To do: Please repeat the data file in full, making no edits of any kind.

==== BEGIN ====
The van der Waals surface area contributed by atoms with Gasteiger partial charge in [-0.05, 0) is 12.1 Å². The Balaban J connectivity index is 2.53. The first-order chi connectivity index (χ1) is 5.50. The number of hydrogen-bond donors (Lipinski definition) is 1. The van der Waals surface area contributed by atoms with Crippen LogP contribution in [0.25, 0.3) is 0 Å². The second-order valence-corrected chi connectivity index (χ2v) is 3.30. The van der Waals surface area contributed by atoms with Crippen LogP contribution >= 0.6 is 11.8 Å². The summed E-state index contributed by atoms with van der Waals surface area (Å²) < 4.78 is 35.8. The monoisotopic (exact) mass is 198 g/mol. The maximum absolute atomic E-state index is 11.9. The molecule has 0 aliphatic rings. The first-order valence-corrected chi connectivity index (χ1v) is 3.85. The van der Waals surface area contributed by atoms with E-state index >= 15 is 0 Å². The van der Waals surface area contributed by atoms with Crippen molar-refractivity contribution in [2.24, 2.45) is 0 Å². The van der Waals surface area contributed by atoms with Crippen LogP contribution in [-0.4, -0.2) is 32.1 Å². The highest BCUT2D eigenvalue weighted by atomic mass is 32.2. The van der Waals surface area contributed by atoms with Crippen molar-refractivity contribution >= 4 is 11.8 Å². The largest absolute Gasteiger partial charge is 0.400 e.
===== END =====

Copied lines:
The van der Waals surface area contributed by atoms with Gasteiger partial charge in [-0.05, 0) is 12.1 Å². The Balaban J connectivity index is 2.53. The first-order chi connectivity index (χ1) is 5.50. The number of hydrogen-bond donors (Lipinski definition) is 1. The van der Waals surface area contributed by atoms with Crippen LogP contribution in [0.25, 0.3) is 0 Å². The second-order valence-corrected chi connectivity index (χ2v) is 3.30. The van der Waals surface area contributed by atoms with Crippen LogP contribution >= 0.6 is 11.8 Å². The summed E-state index contributed by atoms with van der Waals surface area (Å²) < 4.78 is 35.8. The monoisotopic (exact) mass is 198 g/mol. The maximum absolute atomic E-state index is 11.9. The molecule has 0 aliphatic rings. The first-order valence-corrected chi connectivity index (χ1v) is 3.85. The van der Waals surface area contributed by atoms with E-state index >= 15 is 0 Å². The van der Waals surface area contributed by atoms with Crippen molar-refractivity contribution in [2.24, 2.45) is 0 Å². The van der Waals surface area contributed by atoms with Crippen LogP contribution in [-0.4, -0.2) is 32.1 Å². The highest BCUT2D eigenvalue weighted by atomic mass is 32.2. The van der Waals surface area contributed by atoms with Crippen molar-refractivity contribution >= 4 is 11.8 Å². The largest absolute Gasteiger partial charge is 0.400 e.